1. Expert Q&A: Protecting a person with dementia from financial abuse - Weds 26 June, 3:30-4:30 pm

    Financial abuse can have serious consequences for a person with dementia. Find out how to protect a person with dementia from financial abuse.

    Sam, our Knowledge Officer (Legal and Welfare Rights) is our expert on this topic. She will be here to answer your questions on Wednesday 26 June between 3:30 - 4:30 pm.

    You can either post questions >here< or email them to us at talkingpoint@alzheimers.org.uk and we'll answer as many as we can on the day.

Relatively new to this - any advice?

Discussion in 'I care for a person with dementia' started by Grable, May 27, 2015.

  1. Grable

    Grable Registered User

    May 19, 2015
    165
    Mum has been on her own for 11 years. Up to January, she went out happily on her own, helped in a community cafe once a week, organised the social programme for a retired people's club, went ballroom dancing once or twice a week .... It was obvious that she was beginning to lose her memory, but it as only a minor inconvenience.

    Just after Christmas, she did something to her back that meant she could hardly walk. Since then, her memory's really deteriorated. She can't remember how to use a PIN number, is having a problem with money, doesn't remember to take her painkillers - and I'm not sure how much she's eating, as she's lost a lot of weight lately.

    I live 200 miles away and am the head teacher of a language school (just the standard 4 weeks off per year), so can only visit for a weekend every 6 weeks or so (it's hard to get time off, I need the job to keep my own family afloat and my husband isn't well enough to do the journey with me - heart condition and Chron's Disease). My brother lives 8 miles from Mum, and he does what he is able, but he leaves the house for work at 7 in the morning and doesn't get home till 7 at night. His own wife has osteoarthritis, so needs his help at home. He phones regularly, but only sees her once every couple of weeks.

    Mum's neighbours are great and keep an eye on her, but we know that we shouldn't put on them too much.

    Mum has friends in the area and has lived in her current house for 55 years. I would love to bring her to our town, although our house is rather too small for her to live here. If we rented somewhere nearby, though, she would be unlikely to see my brother or his kids as much as she sees me now - and her friends wouldn't come this far.

    I was wondering what thoughts people have on this situation. Does anybody else out there have the distance problem we have? What do you do? There will be a way forward, I know ... I just can't see it yet!
     
  2. Dunkers58

    Dunkers58 Registered User

    Nov 9, 2013
    65
    Hampshire
    Hello Grable, Welcome to TP, you will find there are lots of people on here with similar problems.
    Would Mum accept help? Has she had a social services assessment?
    If she is starting to have problems with her money would be an idea for you or your brother to apply for POA.
    With regards to moving, this may cause more problems. Your Mum has lived where she is for a long time, everything is familiar to her, to move would be potentially very confusing and other than you and your family would not know anyone else.
    It is very difficult especially when you are trying to run your own life.
    I am sure other will be long with more suggestions and advice.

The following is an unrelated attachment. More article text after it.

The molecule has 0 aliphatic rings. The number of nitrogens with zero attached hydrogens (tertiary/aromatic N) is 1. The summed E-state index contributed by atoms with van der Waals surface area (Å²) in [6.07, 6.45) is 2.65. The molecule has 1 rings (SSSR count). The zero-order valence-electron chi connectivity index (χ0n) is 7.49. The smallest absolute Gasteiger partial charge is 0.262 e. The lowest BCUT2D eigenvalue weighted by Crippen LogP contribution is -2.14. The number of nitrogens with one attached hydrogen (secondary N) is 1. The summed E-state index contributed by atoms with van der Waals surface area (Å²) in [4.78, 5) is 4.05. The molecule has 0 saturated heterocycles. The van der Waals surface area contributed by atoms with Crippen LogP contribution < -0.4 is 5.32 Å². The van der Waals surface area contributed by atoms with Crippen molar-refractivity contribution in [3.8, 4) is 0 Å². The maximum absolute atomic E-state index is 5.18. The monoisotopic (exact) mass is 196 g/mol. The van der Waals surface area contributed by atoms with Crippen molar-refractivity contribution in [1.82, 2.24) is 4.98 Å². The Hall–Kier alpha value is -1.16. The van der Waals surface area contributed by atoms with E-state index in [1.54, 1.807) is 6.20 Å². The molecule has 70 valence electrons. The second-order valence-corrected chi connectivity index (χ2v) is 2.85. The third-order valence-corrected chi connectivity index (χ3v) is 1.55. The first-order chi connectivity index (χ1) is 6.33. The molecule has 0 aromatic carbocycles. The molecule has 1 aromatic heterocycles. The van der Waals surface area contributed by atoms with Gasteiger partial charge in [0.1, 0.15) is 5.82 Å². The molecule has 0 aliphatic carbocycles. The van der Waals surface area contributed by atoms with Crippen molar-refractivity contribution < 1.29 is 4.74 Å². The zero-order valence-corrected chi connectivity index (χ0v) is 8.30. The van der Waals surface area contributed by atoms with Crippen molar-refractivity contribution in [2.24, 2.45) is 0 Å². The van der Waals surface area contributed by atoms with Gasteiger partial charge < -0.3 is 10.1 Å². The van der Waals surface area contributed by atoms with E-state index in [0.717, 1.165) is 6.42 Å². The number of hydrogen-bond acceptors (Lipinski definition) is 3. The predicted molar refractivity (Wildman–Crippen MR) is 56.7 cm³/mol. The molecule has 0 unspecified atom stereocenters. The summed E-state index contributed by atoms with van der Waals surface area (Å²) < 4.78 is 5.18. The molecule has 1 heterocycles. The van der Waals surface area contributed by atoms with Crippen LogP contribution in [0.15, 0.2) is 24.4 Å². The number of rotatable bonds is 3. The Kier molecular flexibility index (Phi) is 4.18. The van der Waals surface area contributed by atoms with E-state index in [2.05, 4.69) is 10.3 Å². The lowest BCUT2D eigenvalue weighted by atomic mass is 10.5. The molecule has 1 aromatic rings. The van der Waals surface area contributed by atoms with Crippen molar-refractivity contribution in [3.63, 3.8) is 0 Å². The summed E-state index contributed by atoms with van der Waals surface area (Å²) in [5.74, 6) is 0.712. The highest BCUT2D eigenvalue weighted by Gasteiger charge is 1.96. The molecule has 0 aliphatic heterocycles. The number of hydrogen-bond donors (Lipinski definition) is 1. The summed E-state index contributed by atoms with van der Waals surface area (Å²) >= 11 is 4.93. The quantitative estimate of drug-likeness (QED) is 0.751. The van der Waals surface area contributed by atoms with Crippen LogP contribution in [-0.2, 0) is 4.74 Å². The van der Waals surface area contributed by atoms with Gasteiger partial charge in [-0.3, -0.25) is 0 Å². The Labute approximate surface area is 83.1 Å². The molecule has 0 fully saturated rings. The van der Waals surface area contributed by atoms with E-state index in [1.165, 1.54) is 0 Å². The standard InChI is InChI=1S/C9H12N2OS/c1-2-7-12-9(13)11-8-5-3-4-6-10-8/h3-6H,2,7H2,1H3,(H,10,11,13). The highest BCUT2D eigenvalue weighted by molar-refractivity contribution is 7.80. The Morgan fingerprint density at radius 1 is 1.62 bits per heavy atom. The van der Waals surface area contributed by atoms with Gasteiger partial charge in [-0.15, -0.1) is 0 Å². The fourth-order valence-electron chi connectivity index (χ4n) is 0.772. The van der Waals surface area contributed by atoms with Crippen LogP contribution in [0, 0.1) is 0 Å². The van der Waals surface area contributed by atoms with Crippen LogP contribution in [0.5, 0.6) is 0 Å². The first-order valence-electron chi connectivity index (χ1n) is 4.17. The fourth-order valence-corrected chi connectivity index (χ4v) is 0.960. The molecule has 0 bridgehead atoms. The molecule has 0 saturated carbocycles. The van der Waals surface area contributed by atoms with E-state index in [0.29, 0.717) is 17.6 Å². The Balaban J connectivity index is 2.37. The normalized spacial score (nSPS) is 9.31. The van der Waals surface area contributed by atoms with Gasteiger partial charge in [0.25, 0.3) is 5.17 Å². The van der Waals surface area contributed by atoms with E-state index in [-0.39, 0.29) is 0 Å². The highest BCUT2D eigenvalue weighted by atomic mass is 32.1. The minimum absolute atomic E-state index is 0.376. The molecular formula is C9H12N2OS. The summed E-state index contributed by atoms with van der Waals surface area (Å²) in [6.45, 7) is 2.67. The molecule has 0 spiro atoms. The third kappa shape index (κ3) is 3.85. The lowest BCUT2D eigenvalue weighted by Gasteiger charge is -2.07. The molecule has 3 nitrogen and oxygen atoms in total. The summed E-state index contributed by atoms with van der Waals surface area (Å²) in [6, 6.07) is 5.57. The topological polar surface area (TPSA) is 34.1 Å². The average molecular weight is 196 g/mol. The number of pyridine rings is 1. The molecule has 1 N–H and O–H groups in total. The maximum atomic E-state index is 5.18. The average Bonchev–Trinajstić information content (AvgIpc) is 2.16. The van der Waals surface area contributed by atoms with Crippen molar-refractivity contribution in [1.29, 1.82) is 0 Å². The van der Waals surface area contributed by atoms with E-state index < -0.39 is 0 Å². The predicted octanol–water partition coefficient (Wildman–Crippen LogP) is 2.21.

best wishe
     
  3. Karjo

    Karjo Registered User

    Jan 11, 2012
    481
    I hate to say it but you and Mum are probably at the start now of a difficult journey. You probably need to make sure P of A is sorted asap. i believe you are still waiting for a diagnosis for your Mum and hopefully if you get this then soon you may get some guidance from the memory clinic. Does anyone go with your Mum to her appoinments, eg her neighbour or is she attending them with your brother or neighbour? i ask because if you are relying on your mum to inform you, you may not get the full facts if her memory is failing.
    once P of A is in place, with Mum's agreement, you can hopefully make sure her finaces are safe and sorted. you can also then arrange for carers etc to visit if necessary to help her with medication and meals, until such time as a care home or move nearer to you may be necessary.
    If you do consider moving mum nearer to you then I would recommend doing it sooner rather than later as she will find the move difficult once she deteriorates , which will bring about it's own set of problems. You need to do a lot of research re P of A, funding of future care , costs of potential movesetc etc and it is really very very difficult when you need every spare moment just to try and fire fight the daily problems that dementia brings.
     
  4. Grable

    Grable Registered User

    May 19, 2015
    165
    Thanks for your messages. I am getting the feeling that a move wouldn't be a good idea for her - she simply doesn't want to move at the moment and there's no forcing her. Her memory clinic appointment was today and my brother was taking her, so I'll know pretty soon what the upshot of that was. Keep the advice coming!
     
  5. patsy56

    patsy56 Registered User

    Jan 14, 2015
    840
    Fife Scotland
    I tried to get mum into a home near me, she refused....so now sis and I have got carers coning in to visit
     

Share This Page

  1. This site uses cookies to help personalise content, tailor your experience and to keep you logged in if you register.
    By continuing to use this site, you are consenting to our use of cookies.
  1. This site uses cookies to help personalise content, tailor your experience and to keep you logged in if you register.
    By continuing to use this site, you are consenting to our use of cookies.